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# Loss
correct_class_logprobs = -np.log(y_hat[range(len(y_hat)), y_train])
loss = np.sum(correct_class_logprobs) / len(y_train)
print (f"loss: {loss:.2f}")
loss: 0.70

Gradients

Step 4: Calculate the gradient of loss \(J(\theta)\) w.r.t to the model weights.

The gradient of the loss w.r.t to $$ W_2 $$ is the same as the gradients from logistic regression since $\(hat{y} = softmax(z_2)\).

\[ \frac{\partial{J}}{\partial{W_{2j}}} = \frac{\partial{J}}{\partial{\hat{y}}}\frac{\partial{\hat{y}}}{\partial{W_{2j}}} = - \frac{1}{\hat{y}}\frac{\partial{\hat{y}}}{\partial{W_{2j}}} = \]
\[ = - \frac{1}{\frac{e^{W_{2y}a_1}}{\sum_j e^{a_1W}}}\frac{\sum_j e^{a_1W}e^{a_1W_{2y}}0 - e^{a_1W_{2y}}e^{a_1W_{2j}}a_1}{(\sum_j e^{a_1W})^2} = \frac{a_1e^{a_1W_{2j}}}{\sum_j e^{a_1W}} = a_1\hat{y} \]
\[ \frac{\partial{J}}{\partial{W_{2y}}} = \frac{\partial{J}}{\partial{\hat{y}}}\frac{\partial{\hat{y}}}{\partial{W_{2y}}} = - \frac{1}{\hat{y}}\frac{\partial{\hat{y}}}{\partial{W_{2y}}} = \]
\[ = - \frac{1}{\frac{e^{W_{2y}a_1}}{\sum_j e^{a_1W}}}\frac{\sum_j e^{a_1W}e^{a_1W_{2y}}a_1 - e^{a_1W_{2y}}e^{a_1W_{2y}}a_1}{(\sum_j e^{a_1W})^2} = \frac{1}{\hat{y}}(a_1\hat{y} - a_1\hat{y}^2) = a_1(\hat{y}-1) \]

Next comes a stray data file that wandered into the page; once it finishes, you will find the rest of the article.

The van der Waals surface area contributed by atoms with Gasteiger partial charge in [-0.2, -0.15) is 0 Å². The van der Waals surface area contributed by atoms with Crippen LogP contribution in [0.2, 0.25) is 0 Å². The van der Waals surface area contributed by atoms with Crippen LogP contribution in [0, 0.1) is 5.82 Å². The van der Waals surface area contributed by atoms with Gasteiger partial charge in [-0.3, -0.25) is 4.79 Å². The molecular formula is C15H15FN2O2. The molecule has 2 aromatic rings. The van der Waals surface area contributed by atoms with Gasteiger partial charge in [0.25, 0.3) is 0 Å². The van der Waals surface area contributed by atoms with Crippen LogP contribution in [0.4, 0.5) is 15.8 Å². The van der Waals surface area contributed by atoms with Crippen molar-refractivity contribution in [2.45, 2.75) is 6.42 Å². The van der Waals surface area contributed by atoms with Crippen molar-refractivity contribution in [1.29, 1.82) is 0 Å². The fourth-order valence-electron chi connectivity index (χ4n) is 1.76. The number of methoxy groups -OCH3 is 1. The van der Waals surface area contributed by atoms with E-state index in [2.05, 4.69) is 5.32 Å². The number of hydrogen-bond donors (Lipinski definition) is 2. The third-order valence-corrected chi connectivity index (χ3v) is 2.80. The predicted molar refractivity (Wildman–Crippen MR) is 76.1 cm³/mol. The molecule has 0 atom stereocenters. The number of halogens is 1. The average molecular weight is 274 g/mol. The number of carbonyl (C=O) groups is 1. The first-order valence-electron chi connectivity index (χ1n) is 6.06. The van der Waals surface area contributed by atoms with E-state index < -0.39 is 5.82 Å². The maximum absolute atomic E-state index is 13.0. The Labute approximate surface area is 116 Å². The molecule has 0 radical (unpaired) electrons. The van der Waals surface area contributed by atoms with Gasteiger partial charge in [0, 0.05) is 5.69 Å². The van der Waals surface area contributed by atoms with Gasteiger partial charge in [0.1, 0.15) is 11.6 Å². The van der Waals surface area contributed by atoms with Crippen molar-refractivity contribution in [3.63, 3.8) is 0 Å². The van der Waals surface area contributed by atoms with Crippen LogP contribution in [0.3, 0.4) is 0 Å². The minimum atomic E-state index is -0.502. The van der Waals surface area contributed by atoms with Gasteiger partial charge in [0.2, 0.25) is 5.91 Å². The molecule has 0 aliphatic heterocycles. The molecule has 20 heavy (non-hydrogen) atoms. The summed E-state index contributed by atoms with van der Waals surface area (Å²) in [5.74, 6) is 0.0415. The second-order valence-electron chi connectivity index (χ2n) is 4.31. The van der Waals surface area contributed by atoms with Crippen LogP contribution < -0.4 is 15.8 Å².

The gradient of the loss w.r.t \(W_1\) is a bit trickier since we have to backpropagate through two sets of weights.

\[ \frac{\partial{J}}{\partial{W_1}} = \frac{\partial{J}}{\partial{\hat{y}}} \frac{\partial{\hat{y}}}{\partial{a_1}} \frac{\partial{a_1}}{\partial{z_1}} \frac{\partial{z_1}}{\partial{W_1}} = W_2(\partial{scores})(\partial{ReLU})X \]

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# dJ/dW2
dscores = y_hat
dscores[range(len(y_hat)), y_train] -= 1
dscores /= len(y_train)
dW2 = np.dot(a1.T, dscores)
db2 = np.sum(dscores, axis=0, keepdims=True)
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# dJ/dW1
dhidden = np.dot(dscores, W2.T)
dhidden[a1 <= 0] = 0 # ReLu backprop
dW1 = np.dot(X_train.T, dhidden)
db1 = np.sum(dhidden, axis=0, keepdims=True)

Update weights

Step 5: Update the weights \(W\) using a small learning rate \(\alpha\). The updates will penalize the probability for the incorrect classes (\(j\)) and encourage a higher probability for the correct class (\(y\)).

\[ W_i = W_i - \alpha\frac{\partial{J}}{\partial{W_i}} \]
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# Update weights
W1 += -LEARNING_RATE * dW1
b1 += -LEARNING_RATE * db1
W2 += -LEARNING_RATE * dW2
b2 += -LEARNING_RATE * db2

Training

Step 6: Repeat steps 2 - 4 until model performs well.

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# Convert tensors to NumPy arrays
X_train = X_train.numpy()
y_train = y_train.numpy()
X_val = X_val.numpy()
y_val = y_val.numpy()
X_test = X_test.numpy()
y_test = y_test.numpy()
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# Initialize random weights
W1 = 0.01 * np.random.randn(INPUT_DIM, HIDDEN_DIM)
b1 = np.zeros((1, HIDDEN_DIM))
W2 = 0.01 * np.random.randn(HIDDEN_DIM, NUM_CLASSES)
b2 = np.zeros((1, NUM_CLASSES))

# Training loop
for epoch_num in range(1000):